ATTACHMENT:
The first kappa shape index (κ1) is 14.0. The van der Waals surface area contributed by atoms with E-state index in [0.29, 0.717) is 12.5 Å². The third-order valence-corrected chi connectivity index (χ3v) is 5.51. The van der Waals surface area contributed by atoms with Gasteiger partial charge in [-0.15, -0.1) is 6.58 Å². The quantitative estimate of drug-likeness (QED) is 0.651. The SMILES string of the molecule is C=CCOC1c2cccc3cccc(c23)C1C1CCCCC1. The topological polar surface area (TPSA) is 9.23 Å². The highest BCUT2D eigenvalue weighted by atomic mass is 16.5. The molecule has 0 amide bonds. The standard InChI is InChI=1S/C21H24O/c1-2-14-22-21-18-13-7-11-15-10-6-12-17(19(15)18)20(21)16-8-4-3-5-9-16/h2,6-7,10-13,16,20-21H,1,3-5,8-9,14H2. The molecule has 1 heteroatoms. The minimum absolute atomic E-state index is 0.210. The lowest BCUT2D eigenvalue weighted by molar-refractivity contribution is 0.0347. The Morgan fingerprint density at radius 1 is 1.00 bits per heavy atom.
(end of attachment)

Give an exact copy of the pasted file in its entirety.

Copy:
The first kappa shape index (κ1) is 14.0. The van der Waals surface area contributed by atoms with E-state index in [0.29, 0.717) is 12.5 Å². The third-order valence-corrected chi connectivity index (χ3v) is 5.51. The van der Waals surface area contributed by atoms with Gasteiger partial charge in [-0.15, -0.1) is 6.58 Å². The quantitative estimate of drug-likeness (QED) is 0.651. The SMILES string of the molecule is C=CCOC1c2cccc3cccc(c23)C1C1CCCCC1. The topological polar surface area (TPSA) is 9.23 Å². The highest BCUT2D eigenvalue weighted by atomic mass is 16.5. The molecule has 0 amide bonds. The standard InChI is InChI=1S/C21H24O/c1-2-14-22-21-18-13-7-11-15-10-6-12-17(19(15)18)20(21)16-8-4-3-5-9-16/h2,6-7,10-13,16,20-21H,1,3-5,8-9,14H2. The molecule has 1 heteroatoms. The minimum absolute atomic E-state index is 0.210. The lowest BCUT2D eigenvalue weighted by molar-refractivity contribution is 0.0347. The Morgan fingerprint density at radius 1 is 1.00 bits per heavy atom.